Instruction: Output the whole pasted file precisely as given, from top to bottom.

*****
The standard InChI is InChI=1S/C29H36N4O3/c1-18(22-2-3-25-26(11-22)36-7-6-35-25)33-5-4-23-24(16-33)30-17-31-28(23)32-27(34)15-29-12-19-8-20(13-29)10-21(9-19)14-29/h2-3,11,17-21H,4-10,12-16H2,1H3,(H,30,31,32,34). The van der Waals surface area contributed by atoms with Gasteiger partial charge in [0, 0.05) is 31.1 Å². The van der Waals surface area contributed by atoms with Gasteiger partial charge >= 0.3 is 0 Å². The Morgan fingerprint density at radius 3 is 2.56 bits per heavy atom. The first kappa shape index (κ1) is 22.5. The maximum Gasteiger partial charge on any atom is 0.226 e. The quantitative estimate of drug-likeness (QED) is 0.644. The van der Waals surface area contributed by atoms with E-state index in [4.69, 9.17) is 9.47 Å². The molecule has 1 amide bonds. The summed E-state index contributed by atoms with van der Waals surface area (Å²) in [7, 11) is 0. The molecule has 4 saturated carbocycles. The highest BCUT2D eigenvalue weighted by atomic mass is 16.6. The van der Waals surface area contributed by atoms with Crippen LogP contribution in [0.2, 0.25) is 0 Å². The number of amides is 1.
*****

The standard InChI is InChI=1S/C29H36N4O3/c1-18(22-2-3-25-26(11-22)36-7-6-35-25)33-5-4-23-24(16-33)30-17-31-28(23)32-27(34)15-29-12-19-8-20(13-29)10-21(9-19)14-29/h2-3,11,17-21H,4-10,12-16H2,1H3,(H,30,31,32,34). The van der Waals surface area contributed by atoms with Gasteiger partial charge in [0, 0.05) is 31.1 Å². The van der Waals surface area contributed by atoms with Gasteiger partial charge >= 0.3 is 0 Å². The Morgan fingerprint density at radius 3 is 2.56 bits per heavy atom. The first kappa shape index (κ1) is 22.5. The maximum Gasteiger partial charge on any atom is 0.226 e. The quantitative estimate of drug-likeness (QED) is 0.644. The van der Waals surface area contributed by atoms with E-state index in [4.69, 9.17) is 9.47 Å². The molecule has 1 amide bonds. The summed E-state index contributed by atoms with van der Waals surface area (Å²) in [7, 11) is 0. The molecule has 4 saturated carbocycles. The highest BCUT2D eigenvalue weighted by atomic mass is 16.6. The van der Waals surface area contributed by atoms with Crippen LogP contribution in [0.2, 0.25) is 0 Å². The number of amides is 1.